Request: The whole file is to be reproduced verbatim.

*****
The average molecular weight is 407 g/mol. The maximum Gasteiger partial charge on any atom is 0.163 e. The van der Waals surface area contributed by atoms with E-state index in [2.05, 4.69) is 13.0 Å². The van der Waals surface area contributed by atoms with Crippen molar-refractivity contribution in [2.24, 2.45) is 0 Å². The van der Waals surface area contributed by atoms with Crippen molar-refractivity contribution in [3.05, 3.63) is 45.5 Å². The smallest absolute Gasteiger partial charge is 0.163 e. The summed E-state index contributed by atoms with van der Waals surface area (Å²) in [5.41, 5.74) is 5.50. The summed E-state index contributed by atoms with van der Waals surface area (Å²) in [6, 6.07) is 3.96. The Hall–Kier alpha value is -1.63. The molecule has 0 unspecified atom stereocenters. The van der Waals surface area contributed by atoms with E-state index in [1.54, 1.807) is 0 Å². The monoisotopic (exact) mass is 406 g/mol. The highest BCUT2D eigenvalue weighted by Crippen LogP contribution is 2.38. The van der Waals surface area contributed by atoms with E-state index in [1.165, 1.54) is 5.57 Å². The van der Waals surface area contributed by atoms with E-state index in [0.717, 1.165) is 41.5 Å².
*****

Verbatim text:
The average molecular weight is 407 g/mol. The maximum Gasteiger partial charge on any atom is 0.163 e. The van der Waals surface area contributed by atoms with E-state index in [2.05, 4.69) is 13.0 Å². The van der Waals surface area contributed by atoms with Crippen molar-refractivity contribution in [2.24, 2.45) is 0 Å². The van der Waals surface area contributed by atoms with Crippen molar-refractivity contribution in [3.05, 3.63) is 45.5 Å². The smallest absolute Gasteiger partial charge is 0.163 e. The summed E-state index contributed by atoms with van der Waals surface area (Å²) in [5.41, 5.74) is 5.50. The summed E-state index contributed by atoms with van der Waals surface area (Å²) in [6, 6.07) is 3.96. The Hall–Kier alpha value is -1.63. The molecule has 0 unspecified atom stereocenters. The van der Waals surface area contributed by atoms with E-state index in [1.54, 1.807) is 0 Å². The monoisotopic (exact) mass is 406 g/mol. The highest BCUT2D eigenvalue weighted by Crippen LogP contribution is 2.38. The van der Waals surface area contributed by atoms with E-state index in [1.165, 1.54) is 5.57 Å². The van der Waals surface area contributed by atoms with E-state index in [0.717, 1.165) is 41.5 Å².